Most people have experienced childhood neglect to one degree or another at some point during their lives. Of those, many don’t even recognize it as neglect or abuse because people tend to idealize their childhood upbringing or even defend child abuse in order to cope with their own unpleasant feelings.
It’s easier to recognize that there’s something wrong when you feel physical pain, for instance, when being beaten or sexually assaulted. It is much more confusing when you have an emotional need but the caregiver is unable or unwilling to recognize and meet that need.
This is especially true when you are also taught that your role is to meet the caregiver’s needs, that you are “very problematic,” or that you shouldn’t question how the caregiver treats you because you are just a child.
But childhood neglect is damaging, and a person can struggle with its effects for the rest of their adult life. So let’s take a look at eight common ways that childhood neglect impacts a person.
1. Trust issues
You learn that people are unreliable and you either always have to be on guard and expect for everyone to be potentially dangerous or you think that people will just disappoint you by rejecting, discarding, ridiculing, hurting, or using you—just like people did when you were a child.
You may have problems trusting anyone, or you may trust too quickly, even when the people in question are not trustworthy. Both are damaging.
2. Doing everything yourself
This is an extension of the first point. Since you believe you can’t trust others, the only logical conclusion that follows from it is that you can only rely on yourself.
It means that you may work extra hard, oftentimes to your own detriment, just because you think you have to do everything by yourself. Asking for help is not seen or even considered as an option.
On a psychological and emotional level it may manifest as a tendency to hide your true thoughts and feelings because they were not allowed when you were growing up. So you may think that either nobody cares about you, or, again, that people will simply hurt you if you open up.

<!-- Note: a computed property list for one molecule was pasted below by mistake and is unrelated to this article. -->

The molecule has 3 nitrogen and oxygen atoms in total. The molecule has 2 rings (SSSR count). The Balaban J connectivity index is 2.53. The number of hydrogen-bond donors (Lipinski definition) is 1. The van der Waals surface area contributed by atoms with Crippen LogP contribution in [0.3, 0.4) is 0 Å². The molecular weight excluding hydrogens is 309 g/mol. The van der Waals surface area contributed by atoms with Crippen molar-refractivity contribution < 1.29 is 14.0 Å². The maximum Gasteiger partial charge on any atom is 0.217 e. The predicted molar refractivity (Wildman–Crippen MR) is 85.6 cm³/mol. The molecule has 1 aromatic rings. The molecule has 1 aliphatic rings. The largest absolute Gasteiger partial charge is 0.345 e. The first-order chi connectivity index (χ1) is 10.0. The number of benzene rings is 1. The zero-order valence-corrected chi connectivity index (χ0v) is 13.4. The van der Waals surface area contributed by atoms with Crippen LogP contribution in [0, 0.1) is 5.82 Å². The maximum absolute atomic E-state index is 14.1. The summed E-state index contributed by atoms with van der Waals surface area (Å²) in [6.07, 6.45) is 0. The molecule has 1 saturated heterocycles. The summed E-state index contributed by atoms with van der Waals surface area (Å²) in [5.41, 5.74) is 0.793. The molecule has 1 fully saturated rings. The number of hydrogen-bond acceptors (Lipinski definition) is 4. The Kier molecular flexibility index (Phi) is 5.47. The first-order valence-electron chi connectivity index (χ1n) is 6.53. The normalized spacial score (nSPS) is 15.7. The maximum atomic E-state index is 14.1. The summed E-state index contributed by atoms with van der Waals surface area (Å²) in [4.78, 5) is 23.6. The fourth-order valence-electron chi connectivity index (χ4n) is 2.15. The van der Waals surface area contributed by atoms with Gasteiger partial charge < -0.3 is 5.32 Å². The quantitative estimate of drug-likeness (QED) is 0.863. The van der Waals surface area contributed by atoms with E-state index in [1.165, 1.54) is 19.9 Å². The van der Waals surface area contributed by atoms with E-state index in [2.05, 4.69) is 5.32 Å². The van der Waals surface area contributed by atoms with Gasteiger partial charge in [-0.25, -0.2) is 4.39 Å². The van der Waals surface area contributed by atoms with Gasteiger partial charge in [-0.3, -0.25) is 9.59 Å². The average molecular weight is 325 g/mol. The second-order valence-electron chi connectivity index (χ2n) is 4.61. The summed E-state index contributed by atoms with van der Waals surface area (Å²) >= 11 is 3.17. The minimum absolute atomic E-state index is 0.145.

3. Learned helplessness
Learned helplessness is a psychological phenomenon where a person has learned that they are powerless to change their circumstances because they experienced a chronic lack of control in certain scenarios. For example, if you as a child have a need and you can’t meet it by yourself, and your caregiver fails to meet it too, then you may learn several things from this experience after a while.
You may learn that your needs are unimportant (minimization). You may also learn that you shouldn’t or don’t have these needs (repression). And lastly, that you can’t do anything about your situation (false, passive acceptance).
So what happens when such a person grows up is that they are often unable to meet their own needs because they were raised to accept that they have no or very little control over their life.
4. Aimlessness, apathy, disorganization
People who were neglected as children lacked support and guidance when they needed it. Moreover, many children grow up not only being neglected but also being over-controlled.
If that was your childhood environment, then you may have problems feeling self-motivated, being organized, having a purpose, making decisions, being productive, showing initiative, or functioning in an environment that is not controlling (where people don’t tell you what to do, where you have to make your own decisions).
5. Poor emotional regulation and addiction